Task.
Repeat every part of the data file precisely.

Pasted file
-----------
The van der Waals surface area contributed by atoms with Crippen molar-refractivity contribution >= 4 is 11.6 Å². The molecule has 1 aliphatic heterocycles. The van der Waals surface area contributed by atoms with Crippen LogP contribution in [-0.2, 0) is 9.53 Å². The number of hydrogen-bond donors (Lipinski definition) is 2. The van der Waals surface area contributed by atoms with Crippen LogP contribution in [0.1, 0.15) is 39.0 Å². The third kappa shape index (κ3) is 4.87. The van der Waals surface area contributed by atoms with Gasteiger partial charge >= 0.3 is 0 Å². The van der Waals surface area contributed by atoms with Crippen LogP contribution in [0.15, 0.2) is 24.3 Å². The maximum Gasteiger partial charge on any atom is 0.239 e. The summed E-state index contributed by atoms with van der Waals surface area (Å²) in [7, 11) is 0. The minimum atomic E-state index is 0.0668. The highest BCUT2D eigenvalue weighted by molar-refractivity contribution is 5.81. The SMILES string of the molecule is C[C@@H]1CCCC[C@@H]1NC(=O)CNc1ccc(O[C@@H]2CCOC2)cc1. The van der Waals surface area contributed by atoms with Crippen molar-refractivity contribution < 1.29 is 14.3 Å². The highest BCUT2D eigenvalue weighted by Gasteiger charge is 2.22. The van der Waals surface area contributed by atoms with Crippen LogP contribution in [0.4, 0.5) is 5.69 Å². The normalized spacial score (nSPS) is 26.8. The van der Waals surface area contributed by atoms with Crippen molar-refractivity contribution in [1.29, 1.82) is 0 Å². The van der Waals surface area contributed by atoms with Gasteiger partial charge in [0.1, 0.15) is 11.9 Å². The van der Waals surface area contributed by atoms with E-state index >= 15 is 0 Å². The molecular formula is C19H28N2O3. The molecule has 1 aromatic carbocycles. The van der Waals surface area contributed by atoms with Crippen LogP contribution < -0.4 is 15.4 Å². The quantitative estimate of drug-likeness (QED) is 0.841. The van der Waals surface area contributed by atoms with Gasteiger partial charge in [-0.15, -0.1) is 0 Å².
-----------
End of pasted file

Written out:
The van der Waals surface area contributed by atoms with Crippen molar-refractivity contribution >= 4 is 11.6 Å². The molecule has 1 aliphatic heterocycles. The van der Waals surface area contributed by atoms with Crippen LogP contribution in [-0.2, 0) is 9.53 Å². The number of hydrogen-bond donors (Lipinski definition) is 2. The van der Waals surface area contributed by atoms with Crippen LogP contribution in [0.1, 0.15) is 39.0 Å². The third kappa shape index (κ3) is 4.87. The van der Waals surface area contributed by atoms with Gasteiger partial charge >= 0.3 is 0 Å². The van der Waals surface area contributed by atoms with Crippen LogP contribution in [0.15, 0.2) is 24.3 Å². The maximum Gasteiger partial charge on any atom is 0.239 e. The summed E-state index contributed by atoms with van der Waals surface area (Å²) in [7, 11) is 0. The minimum atomic E-state index is 0.0668. The highest BCUT2D eigenvalue weighted by molar-refractivity contribution is 5.81. The SMILES string of the molecule is C[C@@H]1CCCC[C@@H]1NC(=O)CNc1ccc(O[C@@H]2CCOC2)cc1. The van der Waals surface area contributed by atoms with Crippen molar-refractivity contribution < 1.29 is 14.3 Å². The highest BCUT2D eigenvalue weighted by Gasteiger charge is 2.22. The van der Waals surface area contributed by atoms with Crippen LogP contribution in [0.4, 0.5) is 5.69 Å². The normalized spacial score (nSPS) is 26.8. The van der Waals surface area contributed by atoms with Crippen molar-refractivity contribution in [1.29, 1.82) is 0 Å². The van der Waals surface area contributed by atoms with Gasteiger partial charge in [0.1, 0.15) is 11.9 Å². The van der Waals surface area contributed by atoms with E-state index >= 15 is 0 Å². The molecular formula is C19H28N2O3. The molecule has 1 aromatic carbocycles. The van der Waals surface area contributed by atoms with Crippen LogP contribution < -0.4 is 15.4 Å². The quantitative estimate of drug-likeness (QED) is 0.841. The van der Waals surface area contributed by atoms with Gasteiger partial charge in [-0.15, -0.1) is 0 Å².